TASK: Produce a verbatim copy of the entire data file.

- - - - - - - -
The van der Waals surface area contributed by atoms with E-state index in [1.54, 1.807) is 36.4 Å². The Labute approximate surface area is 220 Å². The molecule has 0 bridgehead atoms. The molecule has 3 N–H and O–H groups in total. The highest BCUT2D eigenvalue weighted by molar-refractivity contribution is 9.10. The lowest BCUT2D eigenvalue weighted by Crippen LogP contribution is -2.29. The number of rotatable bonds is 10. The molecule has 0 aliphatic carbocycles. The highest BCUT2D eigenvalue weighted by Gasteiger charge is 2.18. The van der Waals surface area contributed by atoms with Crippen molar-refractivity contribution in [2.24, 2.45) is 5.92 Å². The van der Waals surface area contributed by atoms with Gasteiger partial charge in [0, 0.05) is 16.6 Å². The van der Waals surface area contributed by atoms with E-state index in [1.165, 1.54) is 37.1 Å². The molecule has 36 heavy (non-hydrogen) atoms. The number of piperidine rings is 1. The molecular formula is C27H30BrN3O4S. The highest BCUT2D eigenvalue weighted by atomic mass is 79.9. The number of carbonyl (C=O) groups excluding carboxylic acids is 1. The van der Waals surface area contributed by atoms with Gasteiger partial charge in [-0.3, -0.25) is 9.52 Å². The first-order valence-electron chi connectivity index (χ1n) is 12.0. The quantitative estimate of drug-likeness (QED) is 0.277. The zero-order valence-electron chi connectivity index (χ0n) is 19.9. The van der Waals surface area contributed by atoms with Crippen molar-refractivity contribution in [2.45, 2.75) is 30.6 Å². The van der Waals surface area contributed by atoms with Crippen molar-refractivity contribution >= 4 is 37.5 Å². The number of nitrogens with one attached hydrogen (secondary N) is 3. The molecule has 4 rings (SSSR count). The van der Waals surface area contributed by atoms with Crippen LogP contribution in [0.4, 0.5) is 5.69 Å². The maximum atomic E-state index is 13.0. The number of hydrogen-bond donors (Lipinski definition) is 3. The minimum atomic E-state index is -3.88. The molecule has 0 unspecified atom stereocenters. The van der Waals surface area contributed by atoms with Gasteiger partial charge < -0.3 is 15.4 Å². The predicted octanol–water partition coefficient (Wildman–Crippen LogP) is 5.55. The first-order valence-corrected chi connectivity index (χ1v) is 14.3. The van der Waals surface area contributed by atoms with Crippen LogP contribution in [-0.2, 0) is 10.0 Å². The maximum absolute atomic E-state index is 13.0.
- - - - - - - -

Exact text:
The van der Waals surface area contributed by atoms with E-state index in [1.54, 1.807) is 36.4 Å². The Labute approximate surface area is 220 Å². The molecule has 0 bridgehead atoms. The molecule has 3 N–H and O–H groups in total. The highest BCUT2D eigenvalue weighted by molar-refractivity contribution is 9.10. The lowest BCUT2D eigenvalue weighted by Crippen LogP contribution is -2.29. The number of rotatable bonds is 10. The molecule has 0 aliphatic carbocycles. The highest BCUT2D eigenvalue weighted by Gasteiger charge is 2.18. The van der Waals surface area contributed by atoms with Crippen molar-refractivity contribution in [2.24, 2.45) is 5.92 Å². The van der Waals surface area contributed by atoms with Gasteiger partial charge in [0, 0.05) is 16.6 Å². The van der Waals surface area contributed by atoms with E-state index in [1.165, 1.54) is 37.1 Å². The molecule has 36 heavy (non-hydrogen) atoms. The number of piperidine rings is 1. The molecular formula is C27H30BrN3O4S. The highest BCUT2D eigenvalue weighted by atomic mass is 79.9. The number of carbonyl (C=O) groups excluding carboxylic acids is 1. The van der Waals surface area contributed by atoms with Gasteiger partial charge in [-0.3, -0.25) is 9.52 Å². The first-order valence-electron chi connectivity index (χ1n) is 12.0. The quantitative estimate of drug-likeness (QED) is 0.277. The zero-order valence-electron chi connectivity index (χ0n) is 19.9. The van der Waals surface area contributed by atoms with Crippen molar-refractivity contribution in [2.45, 2.75) is 30.6 Å². The van der Waals surface area contributed by atoms with Crippen molar-refractivity contribution >= 4 is 37.5 Å². The number of nitrogens with one attached hydrogen (secondary N) is 3. The molecule has 4 rings (SSSR count). The van der Waals surface area contributed by atoms with Crippen LogP contribution in [0.4, 0.5) is 5.69 Å². The maximum atomic E-state index is 13.0. The number of hydrogen-bond donors (Lipinski definition) is 3. The minimum atomic E-state index is -3.88. The molecule has 0 unspecified atom stereocenters. The van der Waals surface area contributed by atoms with Gasteiger partial charge < -0.3 is 15.4 Å². The predicted octanol–water partition coefficient (Wildman–Crippen LogP) is 5.55. The first-order valence-corrected chi connectivity index (χ1v) is 14.3. The van der Waals surface area contributed by atoms with Crippen LogP contribution in [-0.2, 0) is 10.0 Å². The maximum absolute atomic E-state index is 13.0.